A benefit given by a company to an employee in the form of an option to buy stock in thecompany at a stated fixed price or at a discount.
STOCK OWNERSHIP GUIDELINES
A method for measuring the annual usage of shares for incentive purposes.
SUMMARY COMPENSATION TABLE
The Summary Compensation Table is included in a company’s proxy statement and provides acomprehensive overview of pay levels for top-paid executive officers (typically over the last threeyears).
SUPPLEMENTAL EXECUTIVE RETIREMENT PLAN (SERP)
A type of non-qualified deferred compensation plan for key executives that provides supplementalincome to the basic retirement benefits to which the executive is otherwise entitled. SERP benefitsare payable only if vesting conditions and other requirements are met by the executive andbecome taxable upon distribution.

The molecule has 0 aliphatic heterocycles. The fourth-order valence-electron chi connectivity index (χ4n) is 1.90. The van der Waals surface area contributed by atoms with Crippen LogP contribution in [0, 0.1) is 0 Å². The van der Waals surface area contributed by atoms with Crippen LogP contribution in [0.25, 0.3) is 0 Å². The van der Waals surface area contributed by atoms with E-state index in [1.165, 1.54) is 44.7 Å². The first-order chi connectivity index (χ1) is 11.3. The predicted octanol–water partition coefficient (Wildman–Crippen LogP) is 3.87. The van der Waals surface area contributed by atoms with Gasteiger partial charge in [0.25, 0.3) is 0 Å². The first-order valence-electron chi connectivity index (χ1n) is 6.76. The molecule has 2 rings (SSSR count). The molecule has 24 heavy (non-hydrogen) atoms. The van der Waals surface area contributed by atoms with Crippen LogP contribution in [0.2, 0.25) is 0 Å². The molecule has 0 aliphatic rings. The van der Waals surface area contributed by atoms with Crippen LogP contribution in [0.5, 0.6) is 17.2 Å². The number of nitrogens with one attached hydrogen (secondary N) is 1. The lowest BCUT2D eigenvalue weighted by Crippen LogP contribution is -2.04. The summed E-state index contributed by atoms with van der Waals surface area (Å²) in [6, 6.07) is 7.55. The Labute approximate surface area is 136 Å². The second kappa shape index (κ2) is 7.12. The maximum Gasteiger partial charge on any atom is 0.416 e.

TOP HAT PLAN
A type of employer-sponsored plan that is unfunded and provides deferred compensation to theeligible employee group - typically high-ranking executives and directors. These are not meant tobe tax-qualified so they don’t offer the same tax benefits of an opt-in employer-sponsored plan.
TOTAL CASH COMPENSATION TCC
The sum of all cash payments made to an individual for services during a year of employmentincluding base pay and variable pay such as commissions, bonuses and incentives.
Non-fixed compensation that is dependent upon performance, such as commissions, bonuses orincentives. Also referred to as pay-for-performance or at-risk pay.
The order in which a private equity fund pays out distributions after investments have beenliquidated. Typically, higher-tiered creditors receive payments first, while the lower-tiered creditorsreceive payments only after the higher-tiered creditors are paid back in full, in an effort to prioritizethe highest-principal loans first because they are also likely the most expensive.